Can a story simultaneously be underreported and overreported? The transition from leaded avgas to an unleaded future has been decades in the making, and countless articles have discussed everything from the certification process to the chemistry (Paul Bertorelli at Avweb has done some of the best work). And yet many pilots don’t know how bad things are right now, as other topics like ADS-B, drones, and user fees have sucked up most of the attention. It might be going a little too far to say the general aviation fuel system is in crisis, but it’s certainly troubled.
The key problem? Right now there isn’t much of a plan to transition to unleaded avgas, at least not in the way most pilots think about it.
The best hope, until recently, was the FAA’s Piston Aviation Fuels Initiative (PAFI), a government-sponsored program to evaluate different fuels in a consistent and rigorous way. The goal was to avoid competing standards from companies more interested in market share than technical compatibility. PAFI’s goal is not to “certify” a fuel, but to offer the test data that would allow a candidate fuel to prove compliance with an ASTM specification. Things were moving along steadily (if excruciatingly slowly) until this summer, when the FAA stopped all testing. The press releases were vague but essentially the problem was that none of the fuels were meeting the hoped-for standard.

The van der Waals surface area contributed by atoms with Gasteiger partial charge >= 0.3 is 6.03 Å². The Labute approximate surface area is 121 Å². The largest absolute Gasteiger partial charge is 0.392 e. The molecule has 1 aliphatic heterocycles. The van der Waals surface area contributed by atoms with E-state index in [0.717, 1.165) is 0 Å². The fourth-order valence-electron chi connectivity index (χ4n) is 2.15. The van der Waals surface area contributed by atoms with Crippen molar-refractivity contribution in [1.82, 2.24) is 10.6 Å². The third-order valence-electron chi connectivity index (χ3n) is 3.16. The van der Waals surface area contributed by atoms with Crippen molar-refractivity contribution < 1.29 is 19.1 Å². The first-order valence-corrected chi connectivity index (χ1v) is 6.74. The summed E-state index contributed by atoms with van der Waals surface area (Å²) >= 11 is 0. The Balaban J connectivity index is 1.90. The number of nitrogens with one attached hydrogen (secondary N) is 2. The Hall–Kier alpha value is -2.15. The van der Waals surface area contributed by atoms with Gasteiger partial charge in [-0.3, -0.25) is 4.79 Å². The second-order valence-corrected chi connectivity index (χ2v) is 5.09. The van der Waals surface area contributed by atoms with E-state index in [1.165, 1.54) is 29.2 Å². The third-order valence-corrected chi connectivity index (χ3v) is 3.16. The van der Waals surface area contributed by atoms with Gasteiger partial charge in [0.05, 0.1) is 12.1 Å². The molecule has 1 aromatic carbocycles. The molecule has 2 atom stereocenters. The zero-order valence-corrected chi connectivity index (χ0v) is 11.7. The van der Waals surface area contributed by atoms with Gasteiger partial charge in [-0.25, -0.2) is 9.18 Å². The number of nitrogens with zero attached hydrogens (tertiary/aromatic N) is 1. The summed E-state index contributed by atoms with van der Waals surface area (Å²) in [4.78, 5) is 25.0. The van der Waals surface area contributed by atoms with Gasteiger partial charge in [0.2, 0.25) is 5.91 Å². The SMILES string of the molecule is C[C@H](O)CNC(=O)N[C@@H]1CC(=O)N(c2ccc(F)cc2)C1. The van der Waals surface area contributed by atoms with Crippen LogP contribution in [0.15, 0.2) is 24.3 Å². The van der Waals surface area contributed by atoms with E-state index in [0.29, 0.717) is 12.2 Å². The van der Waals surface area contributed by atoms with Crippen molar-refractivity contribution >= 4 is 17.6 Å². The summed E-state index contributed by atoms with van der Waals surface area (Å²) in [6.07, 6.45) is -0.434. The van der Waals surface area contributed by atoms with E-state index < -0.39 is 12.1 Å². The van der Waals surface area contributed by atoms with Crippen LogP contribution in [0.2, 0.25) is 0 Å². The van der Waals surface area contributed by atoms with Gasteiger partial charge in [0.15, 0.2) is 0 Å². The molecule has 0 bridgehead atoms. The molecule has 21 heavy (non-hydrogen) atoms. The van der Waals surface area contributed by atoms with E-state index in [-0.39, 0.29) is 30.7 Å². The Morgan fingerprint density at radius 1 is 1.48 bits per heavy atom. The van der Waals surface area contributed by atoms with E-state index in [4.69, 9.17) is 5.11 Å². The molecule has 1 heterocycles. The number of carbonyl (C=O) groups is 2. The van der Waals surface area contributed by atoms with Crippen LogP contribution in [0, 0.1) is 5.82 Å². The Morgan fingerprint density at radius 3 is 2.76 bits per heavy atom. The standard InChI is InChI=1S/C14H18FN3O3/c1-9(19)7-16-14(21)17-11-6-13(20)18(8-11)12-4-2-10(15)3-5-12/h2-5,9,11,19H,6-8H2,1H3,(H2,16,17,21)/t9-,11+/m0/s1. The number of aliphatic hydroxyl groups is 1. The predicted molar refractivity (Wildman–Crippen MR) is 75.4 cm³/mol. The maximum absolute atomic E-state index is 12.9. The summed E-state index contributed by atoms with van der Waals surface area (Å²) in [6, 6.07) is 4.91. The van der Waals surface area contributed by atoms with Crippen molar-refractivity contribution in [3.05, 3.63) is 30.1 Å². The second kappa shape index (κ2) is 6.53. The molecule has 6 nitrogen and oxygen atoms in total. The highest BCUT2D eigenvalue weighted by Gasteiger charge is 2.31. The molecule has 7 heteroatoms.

Following that announcement, Swift Fuel, one of the PAFI participants, pulled out and announced their intention to pursue an STC outside of the FAA’s complicated process. They will join similar efforts from Phillips 66 and General Aviation Modifications, Inc. (GAMI). That leaves Shell as the lone PAFI participant, although how long that lasts remains to be seen. The FAA agreed to restart testing in late August, but no firm plans have been announced and the deadline has already slipped by more than a year. Optimism is in short supply
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Given this mess, what are the alternatives? The slow death of PAFI doesn’t necessarily mean an unleaded fuel won’t happen – both Swift and GAMI seem firmly committed to the STC path, and have spent years working on their product. But even if these eventually make it to your local FBO, the distribution will be fractured and the decisions for pilots will be confusing. Is GAMI fuel approved for your engine or only Swift? Which kind of fuel is available at your destination? Can they be mixed (a key issue in the PAFI testing, apparently)? All those questions come before a more prosaic concern: how expensive are these new fuels going to be? All of these are new questions to consider, and so far nobody knows the answers.